Foggy & Smoggy
It’s called a “temperature inversion.”
A warmer layer of air about 4,000 feet above our heads trapped pollutants near the ground, and caused the MPCA Air Quality Index (AQI) to spike early Tuesday.
In this edition of Updraft we look at how the inversion helped our foggy & smoggy starts this week, the prospects for breathing easier. We also track “Rocky” as it dumps on Iowa & Chicago…and talk about our prospects for more snow by next Monday.
Is it March yet?
Metro AQI “Spike:” Blame the inversion
“Buoyancy” is a concept we learn in metrology 101.
It’s basic physics. Warm air rises. Basically air parcels rise until they encounter air that is warmer above. When that happens, we call that a “stable” situation.
Since temperatures usually cool with height above ground, warmer air aloft is called a “temperature inversion.”
The trapping effect causes fog & smog to hang near ground level, and not “mix out” higher into the atmosphere as it does when no inversion is present.
Tuesday’s inversion had multiple levels, but the main bubble of warm air is suspended abouyt 4,000 feet above our heads. Temps were in the 20s & 30s where we live, but it was a nicer day about 4k up with temps in the 40s.
Breathing easier later this week?
We’ve been breathing some quality arctic air this month in Minnesota. With a cold northwest flow most of this month you can see how the AQI has been excellent many days this month. There are very few pollutant sources between here and the Arctic Circle, and a cold northwest wind is not favorable for stagnant air and trapping effect.
Data from MPCA
The good news in the forecast this week is that our northerly wind flow will return, and that should shove some of our “particulate matter” south and bring in some fresh puffs of air from Canada.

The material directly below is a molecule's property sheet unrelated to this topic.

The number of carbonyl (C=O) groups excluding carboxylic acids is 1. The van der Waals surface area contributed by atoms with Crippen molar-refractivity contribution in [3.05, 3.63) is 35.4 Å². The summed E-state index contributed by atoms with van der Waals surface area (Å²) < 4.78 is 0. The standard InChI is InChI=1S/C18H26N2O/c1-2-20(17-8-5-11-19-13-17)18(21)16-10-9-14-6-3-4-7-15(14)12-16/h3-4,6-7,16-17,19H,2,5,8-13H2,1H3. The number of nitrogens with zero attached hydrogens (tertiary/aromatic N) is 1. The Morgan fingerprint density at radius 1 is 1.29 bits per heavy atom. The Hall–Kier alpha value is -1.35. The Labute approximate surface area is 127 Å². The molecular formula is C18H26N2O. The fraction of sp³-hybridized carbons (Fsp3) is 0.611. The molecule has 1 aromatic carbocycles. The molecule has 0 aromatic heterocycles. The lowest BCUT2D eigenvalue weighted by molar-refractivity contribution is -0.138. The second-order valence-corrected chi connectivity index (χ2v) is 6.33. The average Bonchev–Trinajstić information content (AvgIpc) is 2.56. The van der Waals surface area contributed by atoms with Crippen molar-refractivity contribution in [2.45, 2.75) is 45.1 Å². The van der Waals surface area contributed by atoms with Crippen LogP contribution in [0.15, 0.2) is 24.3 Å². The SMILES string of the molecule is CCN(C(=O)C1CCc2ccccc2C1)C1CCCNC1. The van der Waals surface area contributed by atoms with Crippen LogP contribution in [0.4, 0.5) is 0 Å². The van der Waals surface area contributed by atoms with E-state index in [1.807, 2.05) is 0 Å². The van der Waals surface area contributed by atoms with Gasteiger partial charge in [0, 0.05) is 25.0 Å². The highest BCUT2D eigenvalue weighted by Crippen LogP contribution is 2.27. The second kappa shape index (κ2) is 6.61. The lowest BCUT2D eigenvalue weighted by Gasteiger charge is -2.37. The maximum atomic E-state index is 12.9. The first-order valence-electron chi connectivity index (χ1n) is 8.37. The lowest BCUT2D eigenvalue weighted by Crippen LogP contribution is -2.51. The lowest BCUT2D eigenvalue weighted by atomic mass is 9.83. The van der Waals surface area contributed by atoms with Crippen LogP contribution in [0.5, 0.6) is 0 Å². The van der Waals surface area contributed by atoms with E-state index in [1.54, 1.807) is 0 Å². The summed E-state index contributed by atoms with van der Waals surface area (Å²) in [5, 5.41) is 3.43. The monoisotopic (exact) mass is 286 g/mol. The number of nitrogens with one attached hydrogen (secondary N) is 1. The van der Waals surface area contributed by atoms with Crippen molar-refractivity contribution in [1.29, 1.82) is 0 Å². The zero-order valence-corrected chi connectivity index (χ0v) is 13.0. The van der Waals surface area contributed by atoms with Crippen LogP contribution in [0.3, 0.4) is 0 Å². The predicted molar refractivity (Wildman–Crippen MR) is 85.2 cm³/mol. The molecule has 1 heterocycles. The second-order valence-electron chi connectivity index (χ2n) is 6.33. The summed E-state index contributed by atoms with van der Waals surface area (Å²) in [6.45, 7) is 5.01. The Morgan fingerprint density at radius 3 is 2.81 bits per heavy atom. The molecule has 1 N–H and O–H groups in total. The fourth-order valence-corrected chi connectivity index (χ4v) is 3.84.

Look for AQI numbers to fall to more healthy levels as the week wears on.
Rocky punches away:
After pounding the Texas Panhandle with an historic blizzard, Winter Storm “Rocky” is still punching away in Chicago.
Here’s a nice radar overview of the storm courtesy of WSI.
Image: WSI Corp
Here are some early snow totals from Iowa, where snow crept as far north as Des Moines and Waterloo.
In Chicago, the storm has delivered it’s worst punch in the west & northwest suburbs, McHenry County and Boone Counties are getting hit hard, with reports of 5″+ snow totals in 3 hours and high winds producing blizzard conditions.
Image: Stephanie Price
NWS local storm reports confirm the ferocity of the storm slamming Chicago.
PRELIMINARY LOCAL STORM REPORT
NATIONAL WEATHER SERVICE CHICAGO/ROMEOVILLE IL
421 PM CST TUE FEB 26 2013
0406 PM SNOW CRYSTAL LAKE, IL M5.0 INCH
TRAINED SPOTTER. STORM TOTAL 5.0 INCHES. SEVERAL VEHICLES IN DITCHES.
0220 PM HEAVY SNOW POPLAR GROVE, IL M1.5 INCH BOONE TRAINED SPOTTER
STORM TOTAL AS OF 200PM. GROUND BLIZZARD IN OPEN AREAS. EAST WEST ORIENTED ROADS…PARTICULARLY RT 173 ARE DRIFTING OVER AND PRACTICALLY IMPASSABLE. ALSO VERY ICY ROAD SURFACE LEADING NUMEROUS ACCIDENTS. VISIBILITY AT TIME OF REPORT 1/4 TO 1/2 MILE.
Storm totals of 5″ to 10″ of wind whipped snow will blast Chicago’s north & west suburbs creating near blizzard conditions overnight.
Scanning the forecast maps: Snow possible next Monday?
Our weather looks quiet in Minnesota for the next few days.
Looking ahead to next week, there appears to be some chance of snow next Monday, according to the GFS model and more recently supported by the Euro.
Snow chance next Monday?
Image: NOAA GFS
The system appears ot be coming from the northwest…so it may not be a major storm, but there is a chance we could see a dusting to a few inches next Monday.